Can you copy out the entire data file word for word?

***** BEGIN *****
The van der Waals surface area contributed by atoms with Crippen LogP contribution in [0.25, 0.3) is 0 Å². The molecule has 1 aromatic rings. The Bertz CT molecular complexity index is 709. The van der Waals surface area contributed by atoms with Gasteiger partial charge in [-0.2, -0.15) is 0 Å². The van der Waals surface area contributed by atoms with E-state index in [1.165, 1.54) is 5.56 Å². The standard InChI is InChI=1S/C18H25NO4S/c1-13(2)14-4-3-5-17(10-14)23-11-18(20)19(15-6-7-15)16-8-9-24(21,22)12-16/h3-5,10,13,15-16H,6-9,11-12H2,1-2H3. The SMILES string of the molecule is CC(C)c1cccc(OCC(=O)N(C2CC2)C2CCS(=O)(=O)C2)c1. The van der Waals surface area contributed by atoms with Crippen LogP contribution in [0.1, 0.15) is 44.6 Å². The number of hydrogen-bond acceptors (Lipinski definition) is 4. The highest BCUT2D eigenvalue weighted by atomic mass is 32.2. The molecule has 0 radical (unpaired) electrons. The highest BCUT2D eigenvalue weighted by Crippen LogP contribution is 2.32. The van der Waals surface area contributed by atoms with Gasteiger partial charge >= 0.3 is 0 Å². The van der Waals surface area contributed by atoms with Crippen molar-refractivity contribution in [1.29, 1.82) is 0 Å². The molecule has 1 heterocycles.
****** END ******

The van der Waals surface area contributed by atoms with Crippen LogP contribution in [0.25, 0.3) is 0 Å². The molecule has 1 aromatic rings. The Bertz CT molecular complexity index is 709. The van der Waals surface area contributed by atoms with Gasteiger partial charge in [-0.2, -0.15) is 0 Å². The van der Waals surface area contributed by atoms with E-state index in [1.165, 1.54) is 5.56 Å². The standard InChI is InChI=1S/C18H25NO4S/c1-13(2)14-4-3-5-17(10-14)23-11-18(20)19(15-6-7-15)16-8-9-24(21,22)12-16/h3-5,10,13,15-16H,6-9,11-12H2,1-2H3. The SMILES string of the molecule is CC(C)c1cccc(OCC(=O)N(C2CC2)C2CCS(=O)(=O)C2)c1. The van der Waals surface area contributed by atoms with Crippen LogP contribution in [0.1, 0.15) is 44.6 Å². The number of hydrogen-bond acceptors (Lipinski definition) is 4. The highest BCUT2D eigenvalue weighted by atomic mass is 32.2. The molecule has 0 radical (unpaired) electrons. The highest BCUT2D eigenvalue weighted by Crippen LogP contribution is 2.32. The van der Waals surface area contributed by atoms with Gasteiger partial charge >= 0.3 is 0 Å². The van der Waals surface area contributed by atoms with Crippen molar-refractivity contribution in [1.29, 1.82) is 0 Å². The molecule has 1 heterocycles.